No artist has probed the potential of self-portraiture with greater tenacity and variety than Rembrandt. Over the course of his long career, he made over eighty self-portraits in oil, in chalk, in pen and ink and wash, and in etching. A large portion of these self-examinations were created while he was a young man and served to spread his fame, while advertising his abilities in portraiture and dramatic expression. But perhaps Rembrandt’s most soul-searching and moving images date from the end of his career; characteristically, his self-scrutiny was first considered carefully in etching before being pursued in painting.
Unpretentious, “Self-Portrait at a Window,” reflects a traditional portrait type used since the fifteenth century. Not striking a pose, the artist is caught in the middle of his most intimate and natural activity, etching on a plate resting on a folded piece of cloth on top of several books. In this particularly fine impression of the finished print, Rembrandt’s gaze rivets the viewer with a soul-searching energy that seems capable of fueling his late, great painted investigations.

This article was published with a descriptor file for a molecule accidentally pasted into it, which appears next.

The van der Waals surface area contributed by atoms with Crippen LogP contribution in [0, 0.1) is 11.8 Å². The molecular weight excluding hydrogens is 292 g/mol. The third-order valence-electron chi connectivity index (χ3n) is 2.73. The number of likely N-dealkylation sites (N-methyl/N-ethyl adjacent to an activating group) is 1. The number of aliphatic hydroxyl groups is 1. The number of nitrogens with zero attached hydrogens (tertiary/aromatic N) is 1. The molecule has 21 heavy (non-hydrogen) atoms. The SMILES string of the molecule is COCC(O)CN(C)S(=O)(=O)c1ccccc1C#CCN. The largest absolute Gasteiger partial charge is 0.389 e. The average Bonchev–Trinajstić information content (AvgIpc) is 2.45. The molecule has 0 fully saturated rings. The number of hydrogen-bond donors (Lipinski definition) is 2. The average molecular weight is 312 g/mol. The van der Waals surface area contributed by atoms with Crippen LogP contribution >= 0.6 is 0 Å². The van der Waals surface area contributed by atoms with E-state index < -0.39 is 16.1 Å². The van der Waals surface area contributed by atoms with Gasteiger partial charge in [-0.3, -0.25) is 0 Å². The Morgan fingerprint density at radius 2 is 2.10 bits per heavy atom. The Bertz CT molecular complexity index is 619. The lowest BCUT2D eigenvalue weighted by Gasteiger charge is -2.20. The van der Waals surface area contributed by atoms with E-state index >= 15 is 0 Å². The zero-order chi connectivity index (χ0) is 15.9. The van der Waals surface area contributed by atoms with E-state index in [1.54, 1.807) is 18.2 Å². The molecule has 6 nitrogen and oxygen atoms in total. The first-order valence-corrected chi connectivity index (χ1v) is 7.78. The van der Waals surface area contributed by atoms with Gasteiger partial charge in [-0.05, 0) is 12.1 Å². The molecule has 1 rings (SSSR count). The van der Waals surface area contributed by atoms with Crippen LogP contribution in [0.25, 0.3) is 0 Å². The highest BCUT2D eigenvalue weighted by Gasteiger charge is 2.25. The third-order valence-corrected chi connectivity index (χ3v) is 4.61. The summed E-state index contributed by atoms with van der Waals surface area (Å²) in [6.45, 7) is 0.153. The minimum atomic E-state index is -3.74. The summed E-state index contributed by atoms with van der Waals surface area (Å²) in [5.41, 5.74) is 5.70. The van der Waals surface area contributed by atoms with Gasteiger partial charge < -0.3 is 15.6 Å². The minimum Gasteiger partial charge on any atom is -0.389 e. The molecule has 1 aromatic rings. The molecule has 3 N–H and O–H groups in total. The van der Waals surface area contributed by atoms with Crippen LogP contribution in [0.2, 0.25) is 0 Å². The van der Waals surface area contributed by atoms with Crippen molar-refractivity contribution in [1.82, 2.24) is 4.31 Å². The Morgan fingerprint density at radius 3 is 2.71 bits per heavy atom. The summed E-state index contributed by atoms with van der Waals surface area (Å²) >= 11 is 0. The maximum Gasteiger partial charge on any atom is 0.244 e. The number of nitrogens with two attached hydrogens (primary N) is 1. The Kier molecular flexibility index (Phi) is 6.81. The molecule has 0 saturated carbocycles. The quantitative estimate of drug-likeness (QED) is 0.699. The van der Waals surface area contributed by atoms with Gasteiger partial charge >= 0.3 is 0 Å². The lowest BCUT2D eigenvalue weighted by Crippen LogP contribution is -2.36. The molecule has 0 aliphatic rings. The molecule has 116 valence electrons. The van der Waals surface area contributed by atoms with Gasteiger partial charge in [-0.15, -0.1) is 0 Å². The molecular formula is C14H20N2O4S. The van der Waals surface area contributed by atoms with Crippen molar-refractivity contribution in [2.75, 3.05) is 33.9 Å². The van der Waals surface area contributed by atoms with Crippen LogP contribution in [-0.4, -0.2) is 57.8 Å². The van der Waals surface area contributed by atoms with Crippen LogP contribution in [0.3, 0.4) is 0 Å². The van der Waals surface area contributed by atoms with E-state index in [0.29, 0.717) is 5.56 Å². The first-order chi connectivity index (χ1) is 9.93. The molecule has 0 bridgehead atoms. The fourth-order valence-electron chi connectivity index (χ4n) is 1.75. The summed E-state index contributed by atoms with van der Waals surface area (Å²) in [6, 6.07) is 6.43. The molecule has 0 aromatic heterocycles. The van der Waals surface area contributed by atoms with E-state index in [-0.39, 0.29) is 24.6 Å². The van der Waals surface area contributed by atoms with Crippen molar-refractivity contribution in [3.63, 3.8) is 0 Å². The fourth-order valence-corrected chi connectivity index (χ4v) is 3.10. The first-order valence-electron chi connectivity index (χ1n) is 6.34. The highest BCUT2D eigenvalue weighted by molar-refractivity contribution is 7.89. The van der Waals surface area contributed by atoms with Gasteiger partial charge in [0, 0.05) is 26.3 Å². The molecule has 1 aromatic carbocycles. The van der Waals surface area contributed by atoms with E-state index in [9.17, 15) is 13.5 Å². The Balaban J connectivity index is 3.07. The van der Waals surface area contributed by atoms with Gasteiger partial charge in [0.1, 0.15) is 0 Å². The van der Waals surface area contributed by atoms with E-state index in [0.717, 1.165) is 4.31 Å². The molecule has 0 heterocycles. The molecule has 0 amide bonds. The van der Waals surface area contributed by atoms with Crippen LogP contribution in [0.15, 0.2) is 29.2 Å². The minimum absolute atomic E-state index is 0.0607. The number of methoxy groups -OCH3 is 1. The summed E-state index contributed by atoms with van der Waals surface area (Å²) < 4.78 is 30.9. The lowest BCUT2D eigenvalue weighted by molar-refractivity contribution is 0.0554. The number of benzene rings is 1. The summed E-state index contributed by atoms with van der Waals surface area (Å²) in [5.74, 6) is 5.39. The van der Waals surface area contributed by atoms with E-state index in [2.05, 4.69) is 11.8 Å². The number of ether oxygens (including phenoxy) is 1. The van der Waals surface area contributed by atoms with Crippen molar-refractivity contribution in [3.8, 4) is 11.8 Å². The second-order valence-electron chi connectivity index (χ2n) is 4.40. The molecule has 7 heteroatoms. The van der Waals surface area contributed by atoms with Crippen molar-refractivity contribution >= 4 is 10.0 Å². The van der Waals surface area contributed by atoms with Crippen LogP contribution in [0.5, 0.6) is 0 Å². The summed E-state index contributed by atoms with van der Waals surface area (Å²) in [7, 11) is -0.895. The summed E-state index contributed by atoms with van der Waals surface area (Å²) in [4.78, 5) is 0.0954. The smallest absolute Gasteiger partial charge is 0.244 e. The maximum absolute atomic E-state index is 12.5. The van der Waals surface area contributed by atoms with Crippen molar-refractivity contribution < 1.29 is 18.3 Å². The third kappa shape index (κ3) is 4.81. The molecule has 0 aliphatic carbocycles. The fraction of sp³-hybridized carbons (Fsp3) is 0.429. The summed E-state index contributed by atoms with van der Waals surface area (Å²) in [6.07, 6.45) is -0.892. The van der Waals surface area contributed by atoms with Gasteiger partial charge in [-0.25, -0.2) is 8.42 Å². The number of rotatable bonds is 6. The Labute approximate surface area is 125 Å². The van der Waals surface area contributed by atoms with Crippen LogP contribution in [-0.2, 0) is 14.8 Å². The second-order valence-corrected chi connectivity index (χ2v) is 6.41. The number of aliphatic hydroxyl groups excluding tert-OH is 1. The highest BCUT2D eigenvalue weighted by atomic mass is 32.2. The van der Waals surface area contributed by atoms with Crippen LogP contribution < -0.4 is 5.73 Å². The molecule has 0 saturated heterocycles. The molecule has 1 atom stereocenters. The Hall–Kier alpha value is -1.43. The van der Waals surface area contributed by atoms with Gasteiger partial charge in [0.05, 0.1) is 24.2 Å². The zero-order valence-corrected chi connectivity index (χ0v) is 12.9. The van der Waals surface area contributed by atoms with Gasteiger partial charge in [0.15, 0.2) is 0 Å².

• Title: Self-Portrait Etching at a Window
  • Creator: Rembrandt Harmensz.van Rijn (Dutch, 1606–1669)
  • Date Created: 1648
  • Physical Dimensions: 156 × 130 mm (image/plate); 165 × 136 mm (sheet)
  • Type: Print
  • External Link: The Art Institute of Chicago
  • Media: Etching, drypoint and burin on ivory laid paper
  • Credit Line: The Art Institute of Chicago, Amanda S. Johnson and Marion J. Livingston Endowment and Clarence Buckingham Collection, 2004.88
  • Artist: Rembrandt Harmensz.van Rijn (Dutch, 1606–1669)

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